Independence often occurs when we transition from young children into mature individuals. We begin to take responsibility. We rely only ourselves for hard work and effort. We adapt to more mature ways of thinking. More importantly, we make decisions that we believe will have a positive impact for our futures.
Take sitting final GCSE exams at the age of 16 as an example. We realise the importance of them by understanding that they will shape our job prospects, post 16 opportunities and university options. Knowing that, we realise we must put in our highest efforts to reach our goals. But this realisation doesn’t always stem from ourselves and sometimes we need an external input to push ourselves just a little bit further.
I want to share a story about something that changed me. Changed me as a student. Changed me as a person. Changed me from underachieving to reaching beyond expected.
- Before reaching year 10, my grades were not the best. I cannot sugarcoat it except to say the situation the way it was at the time. My target grades were ‘A’ and I was achieving as low as C’s and D’s. Consequently, it lowered my self esteem and I began to feel hopeless for my final exams. My mindset was nothing other than negative. I questioned myself as to how I would be able to reach what my teachers expected me to reach. I compared myself to other students and felt I would never get as good as them. And really, if this is what I was setting myself up for, how could I ever reach my goals?
- In that same year, during a parents evening, my biology teacher said something to me that even now, 3 years later has stuck with me: ‘You have the potential to reach high. I know you can do this. You just need to put in the effort’. At first, that seemed to me like something teachers were supposed to say. After all, their job is to support their students. But from that moment, I began to take greater responsibility for my grades. I realised that if my teacher believes in me, then I should believe in myself too. After all, if I don’t believe in myself then am I really striving for self improvement?
- I then made some important decisions leading up to my summer mock exams. I changed my revision strategies from simply reading the revision guide to making my own, more understandable notes. I began to wake up earlier and work in the morning as the brain often functions better during that time. I changed my diet to eat healthier foods so I felt more refreshed and energetic, giving me greater strength to revise rather than feel tired and lazy. I swapped spending my free time ‘chilling with friends’ to sitting alone and working instead because I knew that would have a greater benefit. It was time for me to pull my socks up and if I was serious about my success, there were certain sacrifices that needed to be made. Even if that meant less socialising and more working.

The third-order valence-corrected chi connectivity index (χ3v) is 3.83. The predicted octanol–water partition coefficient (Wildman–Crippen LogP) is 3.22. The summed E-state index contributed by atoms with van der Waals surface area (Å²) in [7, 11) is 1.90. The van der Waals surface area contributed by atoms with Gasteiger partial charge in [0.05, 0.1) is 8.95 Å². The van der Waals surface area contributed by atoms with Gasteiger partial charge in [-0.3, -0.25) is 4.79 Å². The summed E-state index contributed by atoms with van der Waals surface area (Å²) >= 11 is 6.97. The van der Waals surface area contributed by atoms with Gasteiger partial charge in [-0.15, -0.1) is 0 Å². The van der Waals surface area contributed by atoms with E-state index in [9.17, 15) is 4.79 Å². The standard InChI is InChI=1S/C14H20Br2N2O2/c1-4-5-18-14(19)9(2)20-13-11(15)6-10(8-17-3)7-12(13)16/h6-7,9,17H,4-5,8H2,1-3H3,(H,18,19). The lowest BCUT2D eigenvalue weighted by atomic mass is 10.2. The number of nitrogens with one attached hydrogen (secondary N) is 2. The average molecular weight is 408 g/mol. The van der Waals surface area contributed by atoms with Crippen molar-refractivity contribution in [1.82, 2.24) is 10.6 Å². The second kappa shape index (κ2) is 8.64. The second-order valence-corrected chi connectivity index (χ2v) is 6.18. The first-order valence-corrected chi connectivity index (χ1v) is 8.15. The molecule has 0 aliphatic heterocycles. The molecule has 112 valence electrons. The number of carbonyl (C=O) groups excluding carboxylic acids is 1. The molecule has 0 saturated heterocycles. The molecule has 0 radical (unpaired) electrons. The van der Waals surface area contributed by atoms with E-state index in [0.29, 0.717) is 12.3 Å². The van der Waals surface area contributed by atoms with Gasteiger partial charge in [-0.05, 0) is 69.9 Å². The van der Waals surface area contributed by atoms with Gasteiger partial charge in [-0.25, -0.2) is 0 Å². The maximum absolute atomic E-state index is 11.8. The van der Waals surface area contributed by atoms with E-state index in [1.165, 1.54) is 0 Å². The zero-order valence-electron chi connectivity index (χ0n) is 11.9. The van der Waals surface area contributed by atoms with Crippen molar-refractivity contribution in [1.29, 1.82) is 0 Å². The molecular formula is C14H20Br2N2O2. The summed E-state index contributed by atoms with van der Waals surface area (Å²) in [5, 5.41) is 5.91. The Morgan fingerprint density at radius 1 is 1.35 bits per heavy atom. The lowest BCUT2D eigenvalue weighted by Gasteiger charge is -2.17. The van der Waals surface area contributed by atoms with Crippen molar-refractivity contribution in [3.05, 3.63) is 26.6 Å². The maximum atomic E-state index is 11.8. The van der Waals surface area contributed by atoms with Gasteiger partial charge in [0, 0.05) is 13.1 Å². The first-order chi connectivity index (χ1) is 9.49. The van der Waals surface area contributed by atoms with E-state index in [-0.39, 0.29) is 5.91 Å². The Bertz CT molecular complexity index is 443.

- Did it pay off? In just 6 months, I achieved my first biology A* with my own effort. I remember how good it felt to have been able to say ‘I did that’. I remember how I had greater hope for my GCSE exams and it was no longer a negative mindset, but rather a positive one. And it was from then on, I realised I could achieve whatever I wanted if all I did was put in the hard work.
- Looking back, I realise that receiving even the smallest amount of support can have the biggest impact. For me, my support came from a teacher who believed in me even when I didn’t believe in myself. But support can come from your friends, your parents and even yourself.
- If you are a parent, the best thing you can do is support your child. Encourage their growth. Offer them help, both with their work or if there are any issues they want to discuss. Show interest. Ask them how their day went, what they learnt, what they did. Don’t be too harsh with demanding them to ‘study, study, study’. Realise, extra pressure doesn’t do them any good. Rather, advise them on the importance of studying and how it will only benefit them.
Students, when you don’t always receive the support you hope for, be your own number one fan. Support yourself. Remember, external validation isn’t something you should strive for but rather pleasing your own self. Any goals you set, you will always have the potential to achieve. Any aims you have, you can always be successful in them. But it’s the changes and sacrifices that you are willing to make, that will have the greatest impact.
It’s never too late to work harder, be better and strive greater!